BRCA1 & BRCA2 Genes: Risk for Breast & Ovarian Cancer

Are You at Risk for Ovarian Cancer? 

Ovarian cancer is not the most common cancer in women, but it’s one of the most deadly. The reason ovarian cancer tops the list of most lethal cancers is because it’s usually not diagnosed until it has spread outside the ovaries where it can’t be easily treated. The key to conquering this form of cancer is for women to know their risk factors and see their gynecologist yearly for a check-up. What are the most common risk factors for ovarian cancer? 
Risk Factors for Ovarian Cancer

Some women are genetically predisposed to breast cancer, because they inherited one of two genes called BRCA1 and BRCA2. Having one of these two genes increases the risk of both breast and ovarian cancer in women. A woman with BRCA1 or BRCA2 has a lifetime risk for getting ovarian cancer as high as 40%. This is why women who have a strong family history of breast or ovarian cancer, especially if the cancer occurred prior to menopause, should talk to their doctor about testing for these genes. If they test positive, some women may elect to remove their ovaries once they’ve finished childbearing.

Other Ovarian Cancer Risk Factors 

Genetics can certainly increase a woman’s risk for ovarian cancer, but other factors can too. Anything that increases the number of times a woman ovulates over a lifetime raises the risk of ovarian cancer. This is why using oral contraceptives, having multiple pregnancies and breastfeeding lowers ovarian cancer risk. Each month a woman breastfeeds after a pregnancy reduces the risk of ovarian cancer by as much as 2%.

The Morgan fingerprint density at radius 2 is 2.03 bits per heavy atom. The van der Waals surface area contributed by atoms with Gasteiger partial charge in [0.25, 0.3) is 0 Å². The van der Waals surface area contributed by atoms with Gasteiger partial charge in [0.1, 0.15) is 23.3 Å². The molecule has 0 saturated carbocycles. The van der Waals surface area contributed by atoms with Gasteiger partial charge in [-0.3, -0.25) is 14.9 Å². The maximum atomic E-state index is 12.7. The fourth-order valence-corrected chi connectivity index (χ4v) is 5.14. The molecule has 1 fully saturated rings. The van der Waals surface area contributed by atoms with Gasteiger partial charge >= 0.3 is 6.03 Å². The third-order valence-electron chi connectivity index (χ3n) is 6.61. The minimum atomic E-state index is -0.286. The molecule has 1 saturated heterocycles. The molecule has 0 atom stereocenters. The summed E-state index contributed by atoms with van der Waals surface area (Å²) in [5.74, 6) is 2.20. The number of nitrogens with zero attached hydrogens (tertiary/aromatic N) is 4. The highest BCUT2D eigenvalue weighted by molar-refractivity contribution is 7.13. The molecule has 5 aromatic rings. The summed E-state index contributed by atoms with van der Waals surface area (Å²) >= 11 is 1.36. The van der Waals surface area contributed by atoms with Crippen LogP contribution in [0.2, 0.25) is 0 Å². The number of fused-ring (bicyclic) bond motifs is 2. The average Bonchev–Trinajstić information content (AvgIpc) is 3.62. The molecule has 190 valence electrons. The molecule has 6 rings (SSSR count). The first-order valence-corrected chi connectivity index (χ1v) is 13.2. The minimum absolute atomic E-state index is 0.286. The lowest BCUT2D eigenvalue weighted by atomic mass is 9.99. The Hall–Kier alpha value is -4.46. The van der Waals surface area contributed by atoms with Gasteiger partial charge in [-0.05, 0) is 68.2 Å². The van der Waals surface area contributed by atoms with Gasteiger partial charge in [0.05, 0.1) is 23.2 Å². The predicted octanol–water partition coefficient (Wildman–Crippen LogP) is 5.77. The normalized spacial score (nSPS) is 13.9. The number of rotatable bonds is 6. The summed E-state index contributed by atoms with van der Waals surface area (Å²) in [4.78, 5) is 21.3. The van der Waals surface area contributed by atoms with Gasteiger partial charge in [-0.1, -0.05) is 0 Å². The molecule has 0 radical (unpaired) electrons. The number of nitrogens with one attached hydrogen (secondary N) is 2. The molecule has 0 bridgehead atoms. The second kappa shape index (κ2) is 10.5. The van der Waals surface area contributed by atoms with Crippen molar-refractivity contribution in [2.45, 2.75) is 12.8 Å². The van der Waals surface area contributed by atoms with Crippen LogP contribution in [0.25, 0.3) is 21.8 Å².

As might be expected, women who don’t get pregnant or take birth control pills have a higher risk of ovarian cancer – and so do women with a history of endometriosis. Lifestyle factors play a role too. Women who use talc powder in their genital area are at greater risk, probably because the talc causes low-grade inflammation. There are other possible risk factors that are still unproven including vitamin D deficiency and eating a diet deficient in antioxidants like those found in fruits and vegetables.

Hormones also increase the risk of ovarian cancer. Women who use estrogen without progesterone after menopause for five or more years have a greater risk of ovarian cancer compared to women who don’t use hormonal therapy – and women who take fertility drugs for longer than a year, particularly those who don’t became pregnant while taking them are at higher risk according to some studies. 

Reducing the Risk for Ovarian Cancer: What Can You Do? 

Know your family history and talk to your doctor about BRCA gene testing if you have a family history of ovary and breast cancer. Breastfeed your children after pregnancy since this can reduce the risk of getting this deadly disease. Eat a healthy diet that includes lots of fruits and vegetables – and make sure your vitamin D level is adequate. Don’t use hormonal therapy after menopause, and avoid using powder containing talc. Most importantly, get regular gynecologic exams, especially after menopause. It could save your life.

References: 

Menopausal Medicine. Volume 19, Number 1. February 2011. Merck Manual. Eighteenth edition. 2006.

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